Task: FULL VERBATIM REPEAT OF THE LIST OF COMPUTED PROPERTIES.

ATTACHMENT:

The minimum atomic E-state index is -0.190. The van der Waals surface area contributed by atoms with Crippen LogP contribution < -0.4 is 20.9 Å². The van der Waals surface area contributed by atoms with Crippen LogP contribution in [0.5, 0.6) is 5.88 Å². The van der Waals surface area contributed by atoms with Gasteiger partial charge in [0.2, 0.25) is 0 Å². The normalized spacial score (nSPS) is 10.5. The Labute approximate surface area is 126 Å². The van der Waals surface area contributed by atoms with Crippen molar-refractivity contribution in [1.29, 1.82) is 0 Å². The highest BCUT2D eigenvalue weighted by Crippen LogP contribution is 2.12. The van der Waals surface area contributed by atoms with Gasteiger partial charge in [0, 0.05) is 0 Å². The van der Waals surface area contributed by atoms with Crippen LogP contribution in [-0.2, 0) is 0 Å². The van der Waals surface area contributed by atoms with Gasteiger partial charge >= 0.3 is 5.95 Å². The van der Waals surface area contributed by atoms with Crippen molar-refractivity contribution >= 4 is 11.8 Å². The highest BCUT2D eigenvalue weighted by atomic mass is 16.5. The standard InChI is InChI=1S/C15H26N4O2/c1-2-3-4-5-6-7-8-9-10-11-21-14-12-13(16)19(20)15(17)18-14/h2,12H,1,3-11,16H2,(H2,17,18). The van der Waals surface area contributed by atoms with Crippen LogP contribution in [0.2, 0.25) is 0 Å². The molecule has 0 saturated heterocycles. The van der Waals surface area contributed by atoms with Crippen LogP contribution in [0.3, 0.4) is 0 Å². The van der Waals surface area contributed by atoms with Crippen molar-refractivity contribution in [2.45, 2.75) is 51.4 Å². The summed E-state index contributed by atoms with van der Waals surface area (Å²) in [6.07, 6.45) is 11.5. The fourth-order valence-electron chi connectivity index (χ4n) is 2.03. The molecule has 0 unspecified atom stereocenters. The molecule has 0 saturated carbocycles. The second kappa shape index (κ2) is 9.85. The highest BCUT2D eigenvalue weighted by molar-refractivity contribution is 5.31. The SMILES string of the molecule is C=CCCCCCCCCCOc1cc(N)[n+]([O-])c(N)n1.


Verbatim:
The minimum atomic E-state index is -0.190. The van der Waals surface area contributed by atoms with Crippen LogP contribution < -0.4 is 20.9 Å². The van der Waals surface area contributed by atoms with Crippen LogP contribution in [0.5, 0.6) is 5.88 Å². The van der Waals surface area contributed by atoms with Gasteiger partial charge in [0.2, 0.25) is 0 Å². The normalized spacial score (nSPS) is 10.5. The Labute approximate surface area is 126 Å². The van der Waals surface area contributed by atoms with Crippen molar-refractivity contribution in [1.29, 1.82) is 0 Å². The highest BCUT2D eigenvalue weighted by Crippen LogP contribution is 2.12. The van der Waals surface area contributed by atoms with Gasteiger partial charge in [0, 0.05) is 0 Å². The van der Waals surface area contributed by atoms with Crippen LogP contribution in [-0.2, 0) is 0 Å². The van der Waals surface area contributed by atoms with Gasteiger partial charge >= 0.3 is 5.95 Å². The van der Waals surface area contributed by atoms with Crippen molar-refractivity contribution >= 4 is 11.8 Å². The highest BCUT2D eigenvalue weighted by atomic mass is 16.5. The standard InChI is InChI=1S/C15H26N4O2/c1-2-3-4-5-6-7-8-9-10-11-21-14-12-13(16)19(20)15(17)18-14/h2,12H,1,3-11,16H2,(H2,17,18). The van der Waals surface area contributed by atoms with Crippen LogP contribution in [0.2, 0.25) is 0 Å². The molecule has 0 saturated heterocycles. The van der Waals surface area contributed by atoms with Crippen LogP contribution in [0.3, 0.4) is 0 Å². The van der Waals surface area contributed by atoms with Crippen molar-refractivity contribution in [2.45, 2.75) is 51.4 Å². The summed E-state index contributed by atoms with van der Waals surface area (Å²) in [6.07, 6.45) is 11.5. The fourth-order valence-electron chi connectivity index (χ4n) is 2.03. The molecule has 0 unspecified atom stereocenters. The molecule has 0 saturated carbocycles. The second kappa shape index (κ2) is 9.85. The highest BCUT2D eigenvalue weighted by molar-refractivity contribution is 5.31. The SMILES string of the molecule is C=CCCCCCCCCCOc1cc(N)[n+]([O-])c(N)n1.